FaceTime/video call via cell phone? Japanese and Korean cell phones had those since 2007 (albeit probably not the same quality as the ones on iPhones). Watching T.V. on your phone? Japanese and Korean cell phones let you do that for free, and they had that years before we got our first pay-to-watch TV via cell phone.

Using your phone instead of using a credit card is another addition on the list.

People should also not freak out so much. If using your phone as a credit card has been safely implemented in other countries for the last 6+ years, I doubt there is any reason why it'll suddenly go awry when implemented into the States.
Rating: 5 Votes
106 months ago

A co-worker already had this happen with his credit card that has the built in chip- a number of his neighbors got their information stolen from a van that drove through the neighborhood at night and gathered data from cards (anyone have an American Express Blue), while people slept.

This is only going to make identity theft much much easier.

Stupid idea on behalf of Google and if Apple does it, same with them, unless they can absolutely positively guarantee all the information is secure and protected.

Complete and utter BS. :rolleyes:

You have to be within a inches of the card to read it.
Driving around with a van scanning cards is impossible.

And yes, I have an Amex Blue card with the chip.
Works great, but 99% of the time you have to physically touch the reader with the card to get it to take.
Rating: 5 Votes
106 months ago

Very insecure...

No. No. No.

Unless they are willing to give high and I mean high rebates with NFC payments. I am not interested. The potential risks are very high.

Nah, the Japanese and South Koreans have been using RFID-chipped cellphones since 2005 and there are no horror stories coming out of Southeast Asia. The Japanese call them "osaifu keitai" (literally "wallet phone").

They use them as transit passes, entertainment ticketing, loyalty programs, buying groceries, etc. The "osaifu keitai" had rapid consumer acceptance due to the fact that it could function as a Mobile Suica card (the pass for the big JR East rail system covering metropolitan Tokyo).

This isn't uncharted territory. The United States is (again) way behind in mobile telephony technology.

In any case, you aren't required to use the system. You are free to pay cash or pull out your wallet and swipe a credit card.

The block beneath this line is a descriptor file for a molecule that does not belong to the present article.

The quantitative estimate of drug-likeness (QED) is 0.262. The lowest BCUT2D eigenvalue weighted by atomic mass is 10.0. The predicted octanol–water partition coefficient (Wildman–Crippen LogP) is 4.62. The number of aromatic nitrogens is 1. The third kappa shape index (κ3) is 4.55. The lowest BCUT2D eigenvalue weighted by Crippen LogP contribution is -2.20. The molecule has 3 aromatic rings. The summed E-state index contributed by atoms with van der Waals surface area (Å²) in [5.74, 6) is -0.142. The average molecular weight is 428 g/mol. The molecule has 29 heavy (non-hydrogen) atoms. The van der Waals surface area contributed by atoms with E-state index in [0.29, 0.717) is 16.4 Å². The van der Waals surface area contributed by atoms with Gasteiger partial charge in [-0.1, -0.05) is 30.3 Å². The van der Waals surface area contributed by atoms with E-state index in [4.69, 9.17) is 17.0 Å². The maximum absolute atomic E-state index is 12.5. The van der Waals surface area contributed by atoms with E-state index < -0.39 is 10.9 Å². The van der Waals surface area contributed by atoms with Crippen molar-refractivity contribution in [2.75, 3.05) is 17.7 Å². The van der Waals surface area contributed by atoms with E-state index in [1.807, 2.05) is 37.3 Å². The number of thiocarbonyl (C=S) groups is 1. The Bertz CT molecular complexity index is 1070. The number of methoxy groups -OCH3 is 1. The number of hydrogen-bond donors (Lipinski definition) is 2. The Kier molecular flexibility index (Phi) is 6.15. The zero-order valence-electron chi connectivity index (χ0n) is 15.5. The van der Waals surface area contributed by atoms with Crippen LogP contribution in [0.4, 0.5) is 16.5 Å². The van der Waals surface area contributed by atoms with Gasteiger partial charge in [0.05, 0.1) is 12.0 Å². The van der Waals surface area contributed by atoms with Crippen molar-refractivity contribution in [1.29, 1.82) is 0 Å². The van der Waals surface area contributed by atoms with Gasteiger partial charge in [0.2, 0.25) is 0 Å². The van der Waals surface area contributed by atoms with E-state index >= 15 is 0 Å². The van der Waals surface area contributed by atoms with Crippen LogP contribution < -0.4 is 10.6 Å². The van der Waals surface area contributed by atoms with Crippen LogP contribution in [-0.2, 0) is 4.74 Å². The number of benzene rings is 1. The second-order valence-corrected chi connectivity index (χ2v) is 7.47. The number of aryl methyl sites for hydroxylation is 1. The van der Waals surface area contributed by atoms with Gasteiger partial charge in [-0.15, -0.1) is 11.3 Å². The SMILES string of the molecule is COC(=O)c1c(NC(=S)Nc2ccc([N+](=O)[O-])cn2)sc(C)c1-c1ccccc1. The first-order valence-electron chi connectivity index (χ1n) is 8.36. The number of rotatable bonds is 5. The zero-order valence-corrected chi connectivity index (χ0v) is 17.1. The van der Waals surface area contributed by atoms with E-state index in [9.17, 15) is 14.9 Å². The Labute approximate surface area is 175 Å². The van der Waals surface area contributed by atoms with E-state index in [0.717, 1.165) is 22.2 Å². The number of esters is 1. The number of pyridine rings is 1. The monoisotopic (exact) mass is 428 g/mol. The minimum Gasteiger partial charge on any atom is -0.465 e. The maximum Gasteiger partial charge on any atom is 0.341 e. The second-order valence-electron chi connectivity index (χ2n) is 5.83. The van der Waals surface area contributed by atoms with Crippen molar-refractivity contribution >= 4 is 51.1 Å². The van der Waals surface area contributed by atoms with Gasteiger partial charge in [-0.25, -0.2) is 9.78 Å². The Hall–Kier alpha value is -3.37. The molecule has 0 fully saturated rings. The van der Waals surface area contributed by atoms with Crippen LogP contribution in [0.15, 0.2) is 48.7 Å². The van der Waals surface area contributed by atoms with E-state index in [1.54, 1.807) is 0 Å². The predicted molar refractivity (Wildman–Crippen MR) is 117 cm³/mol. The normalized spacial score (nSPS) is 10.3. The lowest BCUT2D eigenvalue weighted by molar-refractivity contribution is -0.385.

Rating: 4 Votes
106 months ago

Using your phone instead of a credit card has been in Japan and S. Korea for the last several years.

Seeing how so many people are responding to this concept like it's some kind of pre-apocalyptic technological mistake just shows once again how cell phone technology in the States is so behind compared to that in Asia.

FaceTime/video call via cell phone? Japanese and Korean cell phones had those since 2007 (albeit probably not the same quality as the ones on iPhones). Watching T.V. on your phone? Japanese and Korean cell phones let you do that for free, and they had that years before we got our first pay-to-watch TV via cell phone.

Using your phone instead of using a credit card is another addition on the list.

People should also not freak out so much. If using your phone as a credit card has been safely implemented in other countries for the last 6+ years, I doubt there is any reason why it'll suddenly go awry when implemented into the States.


Lol video calling was in Asia well before 2007.. heck...the N73 which I owned.. had video calling on Three network UK.. released in 2006. (http://en.wikipedia.org/wiki/Nokia_N73) And that was over 3G...2011, better quality or not... still not on iPhone.

Basically.. sadly a lot of the posters on here dont seem to know about any tech not done by Apple.. because Apple obviously innovates eveythring and others just rip them off and need to be sued... stick it to em Apple!! :rolleyes:
Rating: 4 Votes